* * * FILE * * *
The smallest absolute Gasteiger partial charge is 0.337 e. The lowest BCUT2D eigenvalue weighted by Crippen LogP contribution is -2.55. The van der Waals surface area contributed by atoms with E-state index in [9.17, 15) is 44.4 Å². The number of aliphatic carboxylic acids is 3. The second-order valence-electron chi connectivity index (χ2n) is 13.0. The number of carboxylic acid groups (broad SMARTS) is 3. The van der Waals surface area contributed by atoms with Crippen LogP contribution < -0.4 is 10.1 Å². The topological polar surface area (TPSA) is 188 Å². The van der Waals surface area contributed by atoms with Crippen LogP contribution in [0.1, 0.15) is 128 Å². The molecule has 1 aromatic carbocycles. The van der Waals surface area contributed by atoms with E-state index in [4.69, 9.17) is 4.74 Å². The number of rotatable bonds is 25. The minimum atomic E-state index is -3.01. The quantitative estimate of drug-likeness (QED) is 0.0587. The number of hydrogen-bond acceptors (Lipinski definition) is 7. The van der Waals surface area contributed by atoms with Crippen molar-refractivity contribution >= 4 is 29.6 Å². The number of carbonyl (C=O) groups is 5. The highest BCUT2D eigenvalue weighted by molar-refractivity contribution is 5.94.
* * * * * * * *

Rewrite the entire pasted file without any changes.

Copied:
The smallest absolute Gasteiger partial charge is 0.337 e. The lowest BCUT2D eigenvalue weighted by Crippen LogP contribution is -2.55. The van der Waals surface area contributed by atoms with E-state index in [9.17, 15) is 44.4 Å². The number of aliphatic carboxylic acids is 3. The second-order valence-electron chi connectivity index (χ2n) is 13.0. The number of carboxylic acid groups (broad SMARTS) is 3. The van der Waals surface area contributed by atoms with Crippen LogP contribution < -0.4 is 10.1 Å². The topological polar surface area (TPSA) is 188 Å². The van der Waals surface area contributed by atoms with Crippen LogP contribution in [0.1, 0.15) is 128 Å². The molecule has 1 aromatic carbocycles. The van der Waals surface area contributed by atoms with E-state index in [4.69, 9.17) is 4.74 Å². The number of rotatable bonds is 25. The minimum atomic E-state index is -3.01. The quantitative estimate of drug-likeness (QED) is 0.0587. The number of hydrogen-bond acceptors (Lipinski definition) is 7. The van der Waals surface area contributed by atoms with Crippen molar-refractivity contribution >= 4 is 29.6 Å². The number of carbonyl (C=O) groups is 5. The highest BCUT2D eigenvalue weighted by molar-refractivity contribution is 5.94.